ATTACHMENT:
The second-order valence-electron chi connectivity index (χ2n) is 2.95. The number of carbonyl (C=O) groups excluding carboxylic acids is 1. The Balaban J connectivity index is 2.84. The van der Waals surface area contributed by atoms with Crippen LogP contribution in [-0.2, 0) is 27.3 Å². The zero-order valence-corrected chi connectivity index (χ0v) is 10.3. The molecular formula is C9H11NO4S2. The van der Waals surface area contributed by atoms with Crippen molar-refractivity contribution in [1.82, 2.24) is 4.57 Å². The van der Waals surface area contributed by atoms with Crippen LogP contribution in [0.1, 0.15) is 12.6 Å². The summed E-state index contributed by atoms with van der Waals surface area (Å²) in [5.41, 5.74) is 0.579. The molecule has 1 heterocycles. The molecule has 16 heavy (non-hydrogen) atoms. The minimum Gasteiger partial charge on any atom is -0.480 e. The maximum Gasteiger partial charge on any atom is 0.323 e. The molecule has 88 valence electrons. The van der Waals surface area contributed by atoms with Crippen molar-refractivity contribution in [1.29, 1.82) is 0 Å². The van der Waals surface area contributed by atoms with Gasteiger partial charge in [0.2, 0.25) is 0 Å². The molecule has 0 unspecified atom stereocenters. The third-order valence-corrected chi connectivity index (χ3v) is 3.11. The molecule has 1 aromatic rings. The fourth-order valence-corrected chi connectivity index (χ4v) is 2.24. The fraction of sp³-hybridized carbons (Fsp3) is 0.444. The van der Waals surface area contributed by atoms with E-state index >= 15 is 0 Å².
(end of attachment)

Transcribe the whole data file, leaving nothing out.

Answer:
The second-order valence-electron chi connectivity index (χ2n) is 2.95. The number of carbonyl (C=O) groups excluding carboxylic acids is 1. The Balaban J connectivity index is 2.84. The van der Waals surface area contributed by atoms with Crippen LogP contribution in [-0.2, 0) is 27.3 Å². The zero-order valence-corrected chi connectivity index (χ0v) is 10.3. The molecular formula is C9H11NO4S2. The van der Waals surface area contributed by atoms with Crippen molar-refractivity contribution in [1.82, 2.24) is 4.57 Å². The van der Waals surface area contributed by atoms with Crippen LogP contribution in [0.1, 0.15) is 12.6 Å². The summed E-state index contributed by atoms with van der Waals surface area (Å²) in [5.41, 5.74) is 0.579. The molecule has 1 heterocycles. The molecule has 16 heavy (non-hydrogen) atoms. The minimum Gasteiger partial charge on any atom is -0.480 e. The maximum Gasteiger partial charge on any atom is 0.323 e. The molecule has 88 valence electrons. The van der Waals surface area contributed by atoms with Crippen molar-refractivity contribution in [1.29, 1.82) is 0 Å². The van der Waals surface area contributed by atoms with Gasteiger partial charge in [0.2, 0.25) is 0 Å². The molecule has 0 unspecified atom stereocenters. The third-order valence-corrected chi connectivity index (χ3v) is 3.11. The molecule has 1 aromatic rings. The fourth-order valence-corrected chi connectivity index (χ4v) is 2.24. The fraction of sp³-hybridized carbons (Fsp3) is 0.444. The van der Waals surface area contributed by atoms with E-state index >= 15 is 0 Å².